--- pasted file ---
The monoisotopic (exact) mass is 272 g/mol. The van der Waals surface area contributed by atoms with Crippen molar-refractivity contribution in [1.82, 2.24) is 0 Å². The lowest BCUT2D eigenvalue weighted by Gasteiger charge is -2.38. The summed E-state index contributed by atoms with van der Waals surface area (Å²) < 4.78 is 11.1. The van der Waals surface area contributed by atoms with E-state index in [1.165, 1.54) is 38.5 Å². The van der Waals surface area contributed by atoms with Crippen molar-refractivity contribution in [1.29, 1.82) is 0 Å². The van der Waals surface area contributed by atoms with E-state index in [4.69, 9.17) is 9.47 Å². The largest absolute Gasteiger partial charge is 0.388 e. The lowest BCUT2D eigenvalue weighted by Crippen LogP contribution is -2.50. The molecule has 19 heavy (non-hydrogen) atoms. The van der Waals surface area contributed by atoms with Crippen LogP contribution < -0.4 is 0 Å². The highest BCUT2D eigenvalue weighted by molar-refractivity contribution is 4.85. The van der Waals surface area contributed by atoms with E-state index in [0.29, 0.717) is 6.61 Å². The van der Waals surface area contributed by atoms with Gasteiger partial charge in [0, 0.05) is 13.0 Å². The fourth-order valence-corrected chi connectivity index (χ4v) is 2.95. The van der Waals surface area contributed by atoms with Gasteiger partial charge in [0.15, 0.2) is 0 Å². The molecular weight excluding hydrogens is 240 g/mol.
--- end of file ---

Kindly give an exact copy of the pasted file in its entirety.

The monoisotopic (exact) mass is 272 g/mol. The van der Waals surface area contributed by atoms with Crippen molar-refractivity contribution in [1.82, 2.24) is 0 Å². The lowest BCUT2D eigenvalue weighted by Gasteiger charge is -2.38. The summed E-state index contributed by atoms with van der Waals surface area (Å²) < 4.78 is 11.1. The van der Waals surface area contributed by atoms with E-state index in [1.165, 1.54) is 38.5 Å². The van der Waals surface area contributed by atoms with Crippen molar-refractivity contribution in [1.29, 1.82) is 0 Å². The van der Waals surface area contributed by atoms with E-state index in [4.69, 9.17) is 9.47 Å². The largest absolute Gasteiger partial charge is 0.388 e. The lowest BCUT2D eigenvalue weighted by Crippen LogP contribution is -2.50. The molecule has 19 heavy (non-hydrogen) atoms. The van der Waals surface area contributed by atoms with Crippen LogP contribution < -0.4 is 0 Å². The highest BCUT2D eigenvalue weighted by molar-refractivity contribution is 4.85. The van der Waals surface area contributed by atoms with E-state index in [0.29, 0.717) is 6.61 Å². The van der Waals surface area contributed by atoms with Gasteiger partial charge in [0, 0.05) is 13.0 Å². The fourth-order valence-corrected chi connectivity index (χ4v) is 2.95. The van der Waals surface area contributed by atoms with Gasteiger partial charge in [0.15, 0.2) is 0 Å². The molecular weight excluding hydrogens is 240 g/mol.